A common cause of air licking can be skin issues. This may be accompanied by the more common sign of skin problems where your dog licks their paws. If upon inspection, you cannot see anything visibly wrong with them, give
them a bath using an oatmeal dog shampoo and monitor whether the behaviour continues. If this doesn’t remedy the problem, take your dog to the vet and have them looked at.
Different scenarios when a dog licks the air and their meaning
To better understand the cause of your dog’s air licking, you may need to observe how other behaviours which your dog exhibits during this time.
As an example, you can identify anxiety in a dog by air or surface licking in combination with peeing or pooping inside the house when they are housebroken.
The combination of the two signs helps you better identify the possible cause. In the eventuality that you do take your dog to a Vet, they will also want to know some other behaviours that your dog is showing to better diagnose the problem.
Let’s look at some of these and what they possibly mean.
Dog licking air and eating grass
When you see a combination of air licking and grass eating, it may mean that your dog has nausea. They will lick the air and possibly eat grass just before vomiting. When dogs frantically eat grass, it is a common sign of gastrointestinal upset.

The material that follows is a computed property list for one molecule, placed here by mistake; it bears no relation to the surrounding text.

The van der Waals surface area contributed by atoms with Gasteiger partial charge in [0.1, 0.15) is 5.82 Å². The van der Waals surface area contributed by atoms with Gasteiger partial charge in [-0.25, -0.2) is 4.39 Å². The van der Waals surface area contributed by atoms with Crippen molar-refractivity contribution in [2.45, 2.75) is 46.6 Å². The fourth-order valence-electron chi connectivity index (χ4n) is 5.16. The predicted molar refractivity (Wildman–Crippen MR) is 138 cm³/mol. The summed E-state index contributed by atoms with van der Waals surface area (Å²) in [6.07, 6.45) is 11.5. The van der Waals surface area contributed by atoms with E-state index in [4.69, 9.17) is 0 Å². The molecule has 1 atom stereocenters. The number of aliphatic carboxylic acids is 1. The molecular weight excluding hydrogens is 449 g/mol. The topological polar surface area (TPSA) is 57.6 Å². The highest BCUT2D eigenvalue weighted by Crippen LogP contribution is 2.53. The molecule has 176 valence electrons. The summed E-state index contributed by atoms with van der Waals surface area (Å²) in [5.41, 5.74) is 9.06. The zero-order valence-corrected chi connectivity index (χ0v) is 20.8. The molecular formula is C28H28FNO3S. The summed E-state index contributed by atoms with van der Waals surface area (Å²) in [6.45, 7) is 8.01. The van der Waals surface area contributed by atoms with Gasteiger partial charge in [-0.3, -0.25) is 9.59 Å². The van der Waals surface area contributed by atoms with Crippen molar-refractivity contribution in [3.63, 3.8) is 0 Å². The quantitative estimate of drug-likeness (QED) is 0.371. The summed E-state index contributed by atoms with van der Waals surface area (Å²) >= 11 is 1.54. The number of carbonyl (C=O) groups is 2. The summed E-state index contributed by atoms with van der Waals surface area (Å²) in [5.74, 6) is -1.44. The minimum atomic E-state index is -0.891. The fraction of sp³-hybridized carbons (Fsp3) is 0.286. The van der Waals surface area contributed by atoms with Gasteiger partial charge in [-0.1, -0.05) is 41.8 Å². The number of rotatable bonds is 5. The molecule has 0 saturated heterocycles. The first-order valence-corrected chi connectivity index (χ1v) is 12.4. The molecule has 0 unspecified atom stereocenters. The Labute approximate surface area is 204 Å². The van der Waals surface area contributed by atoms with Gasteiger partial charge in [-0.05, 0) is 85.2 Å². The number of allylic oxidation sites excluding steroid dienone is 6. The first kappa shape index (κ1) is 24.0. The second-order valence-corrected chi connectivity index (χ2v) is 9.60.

When they have an upset stomach, they will instinctively start consuming large amounts of grass then later vomit.
Note that grass eating is quite common in dogs and many consider it to be normal behaviour.
They usually eat it in small quantities. Some attribute this behaviour to some deficiency in the dog’s diet that may lead to it eating grass in order to replace something missing, which, in the case of grass, could be a fibre deficiency.
However, what we are talking about here is a combination of frantic grass eating in large quantities and air licking. When you see these two together, it may mean GI problems.
Dog licking air could be a sign of seizure
One of the reasons that your dog licks the air could be that they are going through a minor seizure. This is due to irregular firing of neurons in the brain causing involuntary muscle contractions.